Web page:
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Cornell Small Farms Program Update- Fall 2012

Happy Fall!

Is your kitchen getting foggy with steam rising from scalding ripe tomatoes? One of my favorite childhood memories of Fall is spending time in the kitchen with my mother and sisters boiling apples to crank through our hand-operated applesauce maker. The warm, sweet aroma of applesauce permeated the air and the heat rising from the pot kept autumns chill from pressing in at the windows.

One of the nicest things about farming and gardening is the evocative nature of it. The experience of growing food and raising animals abounds with so many rich colors and aromas that it creates lasting impressions for many of us. This struck me clearly while reading through letters from Stuart Cheney, a 78 year old Vermont farmer whose memoirs we are introducing in this issue. While recalling farm memories from 7 decades earlier, he brings the sensory experience right to the surface. He describes hanging freshly butchered pork in the pantry as a young boy: “The salt pork shoulders and ham went into the crocks with brine to cure, before we hung them in an old barrel and smoked them with nice dry apple wood. Later on, when winter moved in we cut some of the cured salt pork up into one-inch squares and put them in a kettle. We set the kettle on the back of the wood stove. After the pork was melted down, we poured off the lard to get the tastiest fat scraps to eat – nothing better. Yum, yum!” I think you’ll enjoy his vivid recollections of farm life in the 1940s over the next few issues. Flip ahead to “The Cheney Letters” to read more.

Do you have a memory of this or past farming seasons to share as we slip into a more reflective season? As always, we love to hear from you. Drop us a line anytime!

Best wishes,


Fall, Winter, and Spring Online Classes for Small Farmers

Whether you are a seasoned, new, or aspiring farmer, there’s something for you in our 2012-2013 line-up of online courses.

There are courses covering commercial production topics like raising veggies, berries, and poultry, and many more covering management of a successful farm, including business planning, holistic financial planning, marketing, and getting started in farming.Take advantage of this opportunity to interact with other farmers, develop your farming plans, and learn new skills from the comfort of your own home. Most courses are 6 weeks long and a bargain at $200 each.


Guide to On-Farm Poultry Slaughter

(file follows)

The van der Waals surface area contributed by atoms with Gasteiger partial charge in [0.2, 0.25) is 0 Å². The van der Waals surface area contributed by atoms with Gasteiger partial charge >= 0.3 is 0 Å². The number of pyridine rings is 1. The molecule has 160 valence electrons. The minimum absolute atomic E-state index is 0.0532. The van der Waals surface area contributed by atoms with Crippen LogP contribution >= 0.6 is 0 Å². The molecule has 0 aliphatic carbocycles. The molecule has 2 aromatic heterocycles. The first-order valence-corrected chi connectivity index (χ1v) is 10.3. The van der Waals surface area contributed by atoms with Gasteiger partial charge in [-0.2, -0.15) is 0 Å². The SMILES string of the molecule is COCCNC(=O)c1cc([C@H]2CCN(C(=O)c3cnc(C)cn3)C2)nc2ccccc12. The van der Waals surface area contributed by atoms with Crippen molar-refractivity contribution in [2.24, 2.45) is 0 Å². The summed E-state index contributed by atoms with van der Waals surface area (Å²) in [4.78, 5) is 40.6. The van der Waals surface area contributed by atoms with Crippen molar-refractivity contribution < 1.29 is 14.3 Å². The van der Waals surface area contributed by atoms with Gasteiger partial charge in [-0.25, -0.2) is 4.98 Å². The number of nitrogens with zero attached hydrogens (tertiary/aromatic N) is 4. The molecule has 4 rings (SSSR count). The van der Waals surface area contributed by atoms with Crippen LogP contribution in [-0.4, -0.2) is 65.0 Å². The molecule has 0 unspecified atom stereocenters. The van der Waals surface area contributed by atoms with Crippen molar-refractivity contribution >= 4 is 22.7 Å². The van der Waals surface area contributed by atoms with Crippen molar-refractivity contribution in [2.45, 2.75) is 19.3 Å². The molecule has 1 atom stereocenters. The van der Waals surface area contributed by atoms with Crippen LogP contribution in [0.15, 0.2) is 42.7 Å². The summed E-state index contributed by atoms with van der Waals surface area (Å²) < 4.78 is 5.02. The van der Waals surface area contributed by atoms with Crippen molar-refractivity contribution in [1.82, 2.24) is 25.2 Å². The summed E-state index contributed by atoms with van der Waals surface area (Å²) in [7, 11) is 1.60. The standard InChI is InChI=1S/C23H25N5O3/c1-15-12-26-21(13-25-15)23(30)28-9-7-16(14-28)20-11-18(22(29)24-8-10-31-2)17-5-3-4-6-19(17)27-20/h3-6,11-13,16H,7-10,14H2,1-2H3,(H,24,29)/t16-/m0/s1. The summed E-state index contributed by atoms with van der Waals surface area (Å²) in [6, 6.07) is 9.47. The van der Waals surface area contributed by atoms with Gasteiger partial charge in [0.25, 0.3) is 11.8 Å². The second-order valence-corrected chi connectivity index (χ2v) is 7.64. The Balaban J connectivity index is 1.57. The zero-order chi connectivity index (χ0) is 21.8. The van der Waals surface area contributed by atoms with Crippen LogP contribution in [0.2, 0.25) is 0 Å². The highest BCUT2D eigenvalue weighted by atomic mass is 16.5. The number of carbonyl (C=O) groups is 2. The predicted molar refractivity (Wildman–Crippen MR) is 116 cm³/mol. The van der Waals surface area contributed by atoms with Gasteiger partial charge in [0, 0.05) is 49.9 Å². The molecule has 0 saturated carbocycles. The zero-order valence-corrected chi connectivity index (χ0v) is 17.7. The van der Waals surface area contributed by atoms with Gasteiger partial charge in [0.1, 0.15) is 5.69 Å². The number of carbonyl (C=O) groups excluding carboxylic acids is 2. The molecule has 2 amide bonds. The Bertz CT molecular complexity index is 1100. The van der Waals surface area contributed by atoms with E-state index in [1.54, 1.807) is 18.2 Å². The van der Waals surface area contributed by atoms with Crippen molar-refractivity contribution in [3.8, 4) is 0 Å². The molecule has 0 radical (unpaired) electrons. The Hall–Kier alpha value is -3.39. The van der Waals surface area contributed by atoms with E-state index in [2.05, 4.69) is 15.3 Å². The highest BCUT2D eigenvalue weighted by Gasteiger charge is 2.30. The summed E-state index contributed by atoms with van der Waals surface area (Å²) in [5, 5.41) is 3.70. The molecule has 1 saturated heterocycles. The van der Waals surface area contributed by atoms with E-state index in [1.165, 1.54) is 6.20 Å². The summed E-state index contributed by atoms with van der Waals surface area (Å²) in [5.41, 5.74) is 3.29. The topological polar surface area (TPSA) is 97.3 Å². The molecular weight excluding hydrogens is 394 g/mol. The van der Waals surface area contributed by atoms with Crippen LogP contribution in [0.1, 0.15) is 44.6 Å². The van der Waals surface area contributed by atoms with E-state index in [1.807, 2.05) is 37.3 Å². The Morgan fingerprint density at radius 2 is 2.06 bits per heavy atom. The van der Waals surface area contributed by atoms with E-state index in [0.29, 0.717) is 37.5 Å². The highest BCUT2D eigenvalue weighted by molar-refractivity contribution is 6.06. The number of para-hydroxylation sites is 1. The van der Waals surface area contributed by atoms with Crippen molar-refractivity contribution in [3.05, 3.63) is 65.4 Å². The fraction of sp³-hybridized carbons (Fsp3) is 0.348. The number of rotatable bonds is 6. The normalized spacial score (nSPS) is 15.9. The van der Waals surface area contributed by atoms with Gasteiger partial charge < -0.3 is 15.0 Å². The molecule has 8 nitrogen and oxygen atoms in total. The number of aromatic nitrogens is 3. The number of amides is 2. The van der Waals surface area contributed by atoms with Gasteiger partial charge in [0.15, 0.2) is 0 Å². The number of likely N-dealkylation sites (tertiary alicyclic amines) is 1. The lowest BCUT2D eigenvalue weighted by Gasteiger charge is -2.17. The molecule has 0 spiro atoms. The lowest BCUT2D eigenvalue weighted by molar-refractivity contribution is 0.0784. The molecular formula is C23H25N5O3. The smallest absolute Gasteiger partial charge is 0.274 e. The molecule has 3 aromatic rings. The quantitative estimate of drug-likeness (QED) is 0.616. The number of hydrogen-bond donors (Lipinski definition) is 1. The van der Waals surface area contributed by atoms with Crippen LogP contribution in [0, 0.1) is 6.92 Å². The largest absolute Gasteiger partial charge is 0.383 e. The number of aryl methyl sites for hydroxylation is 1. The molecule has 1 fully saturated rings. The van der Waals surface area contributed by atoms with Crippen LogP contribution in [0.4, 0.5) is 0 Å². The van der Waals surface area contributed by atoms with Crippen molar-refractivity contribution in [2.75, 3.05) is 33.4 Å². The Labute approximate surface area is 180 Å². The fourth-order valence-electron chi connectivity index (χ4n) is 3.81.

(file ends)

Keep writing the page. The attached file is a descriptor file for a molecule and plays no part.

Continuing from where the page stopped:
We are pleased to announce publication of our new On-farm Poultry Slaughter Guide, geared toward farmers that process less than 1000 birds/yr. The guide outlines the challenges of small-scale on farm processing, such as getting liability insurance. Designed to complement a hands-on training in how to properly kill and prepare a poultry carcass for sale, this guide focuses on the critical points for producing a product that is safe to eat.

This 28-page guide contains sections on the 1000-bird limit exemption, where you can legally sell your birds under this exemption, labeling requirements, sanitary operating procedures and more. It includes several appendices, such as a sample flock record log and a questionnaire that your insurance company may use to assess your knowledge of safe poultry processing practices.

If you process less than 1000 birds/year on your farm, following the practices in this guide doesn’t guarantee that you’ll find an insurance company willing to provide you with liability insurance. But demonstrating to insurers your knowledge of best practices in poultry slaughter and processing may help convince them that you’re not a high-risk operation. .

Figs and Farm Energy

What do figs have to do with farm energy? Come out and visit Leo Seimion’s 25 acre organic farm in Summit, NY on October 5th to find out. Leo is growing oranges, lemons and figs in his greenhouse which is warmed by radiant heat. He also has a 9.4 KW grid tied PV electric system and a roof mounted evacuated tube solar hot water system, among many other energy conservation and renewable energy features. The farm energy field day is the first of a series offered throughout New York during the month of October. View the full schedule register!

Violet Stone

Violet is the coordinator of the Reconnecting with Purpose project, which offers farm and food system educators and change makers a retreat space to explore challenges and renew a sense of inspiration and purpose in their work and lives. She is also a collaborator on the Be Well Farming Project. This project creates reflective spaces for farmers and food producers to connect meaningfully and explore strategies that can ameliorate challenges and bolster quality of life. Violet serves as the NY SARE Coordinator and can help farmers and educators navigate NESARE grant opportunities.

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